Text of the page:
General Assembly’s recommendation for keeping up is simple: Companies need to invest in learning. The Economist magazine recently issued a special report that highlighted the importance of “lifelong learning” as a habit that both skilled and unskilled workers must incorporate to keep pace with a rapidly developing economy. They profiled GA’s approach to tech education — including upskilling promising individuals and reskilling those with outdated competencies in data, web development, and design — as an effective way to ensure employees’ skills were kept up to date.

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What Does It Mean to Be a Good Digital Marketer? Defining Digital Marketing Competencies and Landscape

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In this digital age, employee roles and responsibilities are changing as quickly as industries are evolving. Most jobs available today don’t have higher education programs, standardized exams, or textbooks that definitively tell people which skills they need in order to land them. Without this industry standardization, employers also struggle; they don’t have clear boxes to tick when evaluating job seeker’s qualifications. How can companies get a better sense of which skills job candidates and employees need? How can job seekers become more savvy about developing and communicating their qualifications?

At General Assembly, we work every day to answer these two questions. We provide job seekers with the competencies they need to be successful in today’s workforce. We also help employers understand how to evolve with their industry and connect with skills and talent that will enable them to grow. But in order to provide guidance to employers and job seekers most effectively, we must have a clear definition of each field ourselves. As the job landscape changes and General Assembly grows, we constantly refine our offerings and frameworks to better unite our product and message.

Let’s look at the field of digital marketing, which has seen exponential change in the last few years.

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How to Break Into a Digital Marketing Career

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Digital Marketing Career: How to Land a Job

With digital media surpassing TV as the largest channel for ad spending in 2016, digital marketers are more important than ever. Through clever concepts, smart storytelling, and a keen understanding of audience behavior through analytics, these data-driven brand specialists move business forward through strategic email, paid search, social media, and beyond.

Recent data from General Assembly’s Credentials division — which helps companies determine the capabilities of team members and potential hires through assessments and more — suggests that digital marketing is an open playing field for anyone who can acquire the skills needed to succeed.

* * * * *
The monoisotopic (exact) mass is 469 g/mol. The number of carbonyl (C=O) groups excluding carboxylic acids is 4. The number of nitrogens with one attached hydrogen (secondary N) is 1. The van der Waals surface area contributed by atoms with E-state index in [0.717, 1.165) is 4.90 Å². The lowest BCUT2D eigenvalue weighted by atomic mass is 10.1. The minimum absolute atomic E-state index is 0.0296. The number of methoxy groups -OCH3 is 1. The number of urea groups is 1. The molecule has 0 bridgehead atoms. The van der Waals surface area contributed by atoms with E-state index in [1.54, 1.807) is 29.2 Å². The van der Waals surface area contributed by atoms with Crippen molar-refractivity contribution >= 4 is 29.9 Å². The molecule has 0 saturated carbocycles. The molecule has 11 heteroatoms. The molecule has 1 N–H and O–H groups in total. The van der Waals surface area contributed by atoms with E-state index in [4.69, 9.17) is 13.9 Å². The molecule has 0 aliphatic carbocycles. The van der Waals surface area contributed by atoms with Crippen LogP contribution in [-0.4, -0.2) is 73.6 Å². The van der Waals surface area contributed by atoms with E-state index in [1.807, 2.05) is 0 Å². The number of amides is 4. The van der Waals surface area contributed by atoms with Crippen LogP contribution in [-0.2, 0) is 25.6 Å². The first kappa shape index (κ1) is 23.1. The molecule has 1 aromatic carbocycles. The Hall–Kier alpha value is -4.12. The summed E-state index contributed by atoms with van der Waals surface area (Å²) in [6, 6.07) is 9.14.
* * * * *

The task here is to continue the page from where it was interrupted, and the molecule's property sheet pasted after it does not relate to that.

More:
But once you have the skills, how do you land the gig?

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Experience doesn’t matter: Industry veterans and aspiring talent are equally qualified to break into digital marketing

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Digital Marketing Vs. Traditional Marketing Skills

All aboard! It’s never been a better time to embark on your digital marketing journey.

We all seek experience. Personally and professionally, experience captures what we’ve done and what we have the potential to do. In hiring, prior experience is used as a shortcut to qualify job-seekers for interviews, job offers, and higher compensation. This shortcut works well in steady fields where the practices of the industry rarely change. If someone has done it before, they can probably do it again.

But does this shortcut work in a field that is dramatically changing? Marketing is an occupation undergoing rapid change. Adults now spend six hours a day with digital media, compared to three hours a day in 2009. As consumers move social, professional, and personal interactions online, advertising has followed. 2016 was the first year that digital media overtook TV as the largest channel for ad spending. Successful digital campaigns now require proficiencies across a host of new platforms, and the question for veterans and aspiring marketers is: Does general experience in marketing still matter?

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Measuring What Matters: General Assembly’s First Student Outcomes Report

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ga_outcomes-email-blog

Since founding General Assembly in 2011, I’ve heard some incredible stories from our students and graduates. One of my favorites is about Jerome Hardaway. Jerome came to GA after five years in the United States Air Force. He dreamed of tackling persistent diversity gaps in the technology sector by breaking down barriers for other veterans and people of color.

In 2014, with the help of General Assembly’s Opportunity Fund scholarship, Jerome began one of our full-time Web Development Immersive courses. After graduation, he had the opportunity to pitch President Obama at the first-ever White House Demo Day and has launched a nonprofit in Nashville, Vets Who Code, which helps veterans navigate the transition to civilian life through technology skills training.

Exceptional stories like Jerome’s embody GA’s mission of “empowering people to pursue the work they love.” It’s a mission that motivates our instructional designers, faculty, mentors, and career coaches. It also inspired the development of an open source reporting framework which defined GA’s approach to measuring student outcomes and now, our first report with verified student outcomes metrics.